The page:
Quarterly report pursuant to Section 13 or 15(d)

Note 2 - Summary of Significant Accounting Policies

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Note 2 - Summary of Significant Accounting Policies
9 Months Ended
Sep. 30, 2021
Notes to Financial Statements  
Significant Accounting Policies [Text Block]

Note 2 - SUMMARY OF SIGNIFICANT ACCOUNTING POLICIES

 

Basis of Presentation

 

The consolidated financial statements include the accounts of the Company and the Operating Partnership, as well as the Operating Partnership’s wholly owned properties, each of which is held in a single member LLC, presented in accordance with U.S. generally accepted accounting principles (“GAAP”). All significant intercompany balances and transactions have been eliminated in the consolidated financial statements.

 

Under consolidation guidance, we have determined that our Operating Partnership is a variable interest entity because the holders of limited partnership interests do not have substantive kick-out rights or participating rights. Furthermore, we are the primary beneficiary of the Operating Partnership because we have the obligation to absorb losses and the right to receive benefits from the Operating Partnership and the exclusive power to direct the activities of the Operating Partnership. As of September 30, 2021 and December 31, 2020, the assets and liabilities of the Company and the Operating Partnership are substantially the same, as the Company does not have any significant assets other than its investment in the Operating Partnership.

 

The accompanying consolidated balance sheet as of December 31, 2020 has been derived from audited financial statements. These consolidated financial statements should be read in conjunction with the consolidated financial statements included in the final prospectus for our IPO dated as of August 12, 2021 and filed with the Securities and Exchange Commission (“SEC”), pursuant to Rule 424(b)(4) on August 13, 2021. In our opinion, all adjustments (which include only normal recurring adjustments) necessary to present fairly the Company’s financial position, results of operations and cash flows have been made. The results of operations for the three and nine months ended September 30, 2021 are not necessarily indicative of the operating results for the full year.

 

Use of Estimates

 

The preparation of consolidated financial statements in conformity with GAAP requires management to make estimates and assumptions that affect the amounts reported in the consolidated financial statements and accompanying notes. Management will adjust such estimates when facts and circumstances dictate. Such estimates include, but are not limited to, useful lives for depreciation of property, the fair value of property and lease intangibles, and the fair value of stock-based compensation. Actual results could differ from those estimates.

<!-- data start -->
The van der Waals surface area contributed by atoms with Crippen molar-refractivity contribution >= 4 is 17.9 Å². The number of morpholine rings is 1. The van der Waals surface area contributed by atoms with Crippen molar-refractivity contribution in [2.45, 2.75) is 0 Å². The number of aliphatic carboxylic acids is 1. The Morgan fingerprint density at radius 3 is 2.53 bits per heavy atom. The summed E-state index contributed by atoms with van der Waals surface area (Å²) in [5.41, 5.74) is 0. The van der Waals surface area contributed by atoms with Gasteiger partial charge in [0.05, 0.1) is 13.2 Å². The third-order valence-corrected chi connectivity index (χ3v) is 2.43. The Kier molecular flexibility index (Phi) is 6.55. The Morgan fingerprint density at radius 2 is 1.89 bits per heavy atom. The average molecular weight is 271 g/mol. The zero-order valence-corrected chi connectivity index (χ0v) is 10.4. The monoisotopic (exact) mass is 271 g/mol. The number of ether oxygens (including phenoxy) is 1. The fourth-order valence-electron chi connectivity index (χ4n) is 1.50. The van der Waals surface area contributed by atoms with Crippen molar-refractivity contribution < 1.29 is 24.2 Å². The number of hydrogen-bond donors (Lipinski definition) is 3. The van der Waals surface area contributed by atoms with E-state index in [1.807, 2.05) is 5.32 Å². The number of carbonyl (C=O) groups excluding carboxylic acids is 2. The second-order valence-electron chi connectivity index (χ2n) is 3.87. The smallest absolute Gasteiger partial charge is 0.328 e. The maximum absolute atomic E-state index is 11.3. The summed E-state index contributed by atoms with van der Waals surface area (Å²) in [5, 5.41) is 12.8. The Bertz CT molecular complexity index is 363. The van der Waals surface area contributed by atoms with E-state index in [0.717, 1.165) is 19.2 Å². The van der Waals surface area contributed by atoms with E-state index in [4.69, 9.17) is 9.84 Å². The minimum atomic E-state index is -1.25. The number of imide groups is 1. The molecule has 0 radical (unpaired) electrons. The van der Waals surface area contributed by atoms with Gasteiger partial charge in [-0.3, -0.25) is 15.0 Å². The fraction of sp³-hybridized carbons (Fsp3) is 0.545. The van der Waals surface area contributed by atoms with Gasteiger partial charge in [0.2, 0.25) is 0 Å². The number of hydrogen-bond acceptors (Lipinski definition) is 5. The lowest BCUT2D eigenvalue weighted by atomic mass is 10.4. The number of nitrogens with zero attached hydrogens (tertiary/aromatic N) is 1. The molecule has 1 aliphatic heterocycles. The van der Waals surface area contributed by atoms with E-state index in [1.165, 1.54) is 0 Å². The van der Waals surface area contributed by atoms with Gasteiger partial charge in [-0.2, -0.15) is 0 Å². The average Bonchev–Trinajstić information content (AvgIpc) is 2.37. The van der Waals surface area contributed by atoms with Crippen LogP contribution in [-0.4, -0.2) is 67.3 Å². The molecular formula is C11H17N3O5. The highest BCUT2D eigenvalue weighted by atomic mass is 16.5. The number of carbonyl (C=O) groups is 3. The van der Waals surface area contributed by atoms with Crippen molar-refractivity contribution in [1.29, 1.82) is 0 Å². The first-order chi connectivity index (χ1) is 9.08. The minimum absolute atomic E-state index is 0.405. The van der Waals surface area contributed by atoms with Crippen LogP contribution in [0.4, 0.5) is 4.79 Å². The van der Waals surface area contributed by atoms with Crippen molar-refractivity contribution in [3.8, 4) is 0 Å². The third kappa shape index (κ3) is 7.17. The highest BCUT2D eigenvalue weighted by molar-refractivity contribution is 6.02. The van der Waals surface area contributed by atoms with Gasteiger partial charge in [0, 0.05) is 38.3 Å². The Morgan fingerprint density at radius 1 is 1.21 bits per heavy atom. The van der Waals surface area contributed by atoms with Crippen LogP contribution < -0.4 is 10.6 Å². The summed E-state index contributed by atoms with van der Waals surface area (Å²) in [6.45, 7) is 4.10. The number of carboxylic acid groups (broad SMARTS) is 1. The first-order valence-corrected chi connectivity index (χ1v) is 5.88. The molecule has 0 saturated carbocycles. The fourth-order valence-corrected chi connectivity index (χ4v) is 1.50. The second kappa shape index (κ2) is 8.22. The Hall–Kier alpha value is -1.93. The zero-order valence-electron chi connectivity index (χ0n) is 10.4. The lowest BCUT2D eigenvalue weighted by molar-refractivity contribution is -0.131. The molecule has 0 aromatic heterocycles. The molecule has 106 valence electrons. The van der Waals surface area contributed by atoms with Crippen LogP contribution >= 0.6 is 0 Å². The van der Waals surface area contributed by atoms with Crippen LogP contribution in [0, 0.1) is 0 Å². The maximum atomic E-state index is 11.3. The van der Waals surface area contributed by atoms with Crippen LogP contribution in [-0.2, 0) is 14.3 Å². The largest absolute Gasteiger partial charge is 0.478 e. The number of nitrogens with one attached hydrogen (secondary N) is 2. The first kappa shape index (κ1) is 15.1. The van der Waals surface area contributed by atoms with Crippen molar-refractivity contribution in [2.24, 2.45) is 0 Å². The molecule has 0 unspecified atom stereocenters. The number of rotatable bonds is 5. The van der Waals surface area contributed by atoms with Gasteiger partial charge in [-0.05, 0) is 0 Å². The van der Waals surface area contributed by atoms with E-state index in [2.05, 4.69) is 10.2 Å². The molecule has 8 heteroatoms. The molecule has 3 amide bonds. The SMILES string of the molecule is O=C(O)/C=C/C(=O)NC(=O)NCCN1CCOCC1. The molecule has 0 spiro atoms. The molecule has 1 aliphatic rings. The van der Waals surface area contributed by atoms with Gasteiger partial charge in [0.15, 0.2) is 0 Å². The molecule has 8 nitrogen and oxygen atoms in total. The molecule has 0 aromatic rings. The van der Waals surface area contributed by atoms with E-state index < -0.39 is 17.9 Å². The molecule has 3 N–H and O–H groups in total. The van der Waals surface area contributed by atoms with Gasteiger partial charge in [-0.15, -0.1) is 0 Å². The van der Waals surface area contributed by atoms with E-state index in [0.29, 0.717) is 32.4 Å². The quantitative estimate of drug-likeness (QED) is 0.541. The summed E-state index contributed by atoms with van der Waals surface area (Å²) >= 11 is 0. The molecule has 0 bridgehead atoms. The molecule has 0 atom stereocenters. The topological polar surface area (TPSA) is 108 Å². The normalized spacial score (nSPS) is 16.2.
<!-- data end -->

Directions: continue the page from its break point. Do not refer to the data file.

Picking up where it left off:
Organization, Offering and Transaction Costs

 

Offering costs incurred prior to receipt of any offering proceeds are recorded as an asset. Offering costs are recorded as an offset to additional paid-in capital when proceeds from the offering are received. Organization costs are recorded as an expense. Transaction costs related to portfolio investments not ultimately made are expensed as incurred. All costs related to executed asset acquisitions are capitalized in the initial cost of the investment.

 

Income Taxes

 

We have made an election to be taxed as a REIT, under Sections 856 through 860 of the Internal Revenue Code of 1986, as amended (the “Code”), commencing with 2019, our initial taxable year. To qualify as a REIT, we must meet certain organizational and operational requirements, including a requirement to currently distribute at least 90% of the REIT’s ordinary taxable income to stockholders. As a REIT, we generally will not be subject to federal income tax on taxable income that we distribute to our stockholders. If we fail to qualify as a REIT in any taxable year, we will then be subject to federal income taxes on our taxable income at regular corporate rates and will not be permitted to qualify for treatment as a REIT for federal income tax purposes for four years following the year during which qualification is lost unless the Internal Revenue Service grants us relief under certain statutory provisions. Such an event could materially adversely affect our net income and net cash available for distribution to stockholders. However, we believe that we will continue to be organized and operate in such a manner as to qualify for treatment as a REIT and intend to operate in the foreseeable future in such a manner that we will remain qualified as a REIT for federal income tax purposes.